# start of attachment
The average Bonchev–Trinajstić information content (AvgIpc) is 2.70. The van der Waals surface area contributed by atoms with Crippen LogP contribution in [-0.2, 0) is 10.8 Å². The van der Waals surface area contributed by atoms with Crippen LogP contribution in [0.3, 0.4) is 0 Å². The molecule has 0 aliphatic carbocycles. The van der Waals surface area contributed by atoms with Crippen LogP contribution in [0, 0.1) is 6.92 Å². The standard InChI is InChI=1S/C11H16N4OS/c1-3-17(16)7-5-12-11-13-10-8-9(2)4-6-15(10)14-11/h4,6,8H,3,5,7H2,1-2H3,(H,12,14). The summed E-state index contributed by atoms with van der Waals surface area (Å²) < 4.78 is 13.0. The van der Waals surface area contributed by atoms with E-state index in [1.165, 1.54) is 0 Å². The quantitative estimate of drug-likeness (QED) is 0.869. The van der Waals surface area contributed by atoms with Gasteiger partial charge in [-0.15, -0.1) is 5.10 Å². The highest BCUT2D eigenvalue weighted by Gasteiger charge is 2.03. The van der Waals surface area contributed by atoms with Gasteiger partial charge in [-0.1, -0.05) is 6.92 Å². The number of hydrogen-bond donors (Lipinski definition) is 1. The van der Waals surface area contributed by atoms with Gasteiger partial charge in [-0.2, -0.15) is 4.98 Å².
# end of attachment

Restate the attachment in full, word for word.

The average Bonchev–Trinajstić information content (AvgIpc) is 2.70. The van der Waals surface area contributed by atoms with Crippen LogP contribution in [-0.2, 0) is 10.8 Å². The van der Waals surface area contributed by atoms with Crippen LogP contribution in [0.3, 0.4) is 0 Å². The molecule has 0 aliphatic carbocycles. The van der Waals surface area contributed by atoms with Crippen LogP contribution in [0, 0.1) is 6.92 Å². The standard InChI is InChI=1S/C11H16N4OS/c1-3-17(16)7-5-12-11-13-10-8-9(2)4-6-15(10)14-11/h4,6,8H,3,5,7H2,1-2H3,(H,12,14). The summed E-state index contributed by atoms with van der Waals surface area (Å²) < 4.78 is 13.0. The van der Waals surface area contributed by atoms with E-state index in [1.165, 1.54) is 0 Å². The quantitative estimate of drug-likeness (QED) is 0.869. The van der Waals surface area contributed by atoms with Gasteiger partial charge in [-0.15, -0.1) is 5.10 Å². The highest BCUT2D eigenvalue weighted by Gasteiger charge is 2.03. The van der Waals surface area contributed by atoms with Gasteiger partial charge in [-0.1, -0.05) is 6.92 Å². The number of hydrogen-bond donors (Lipinski definition) is 1. The van der Waals surface area contributed by atoms with Gasteiger partial charge in [-0.2, -0.15) is 4.98 Å².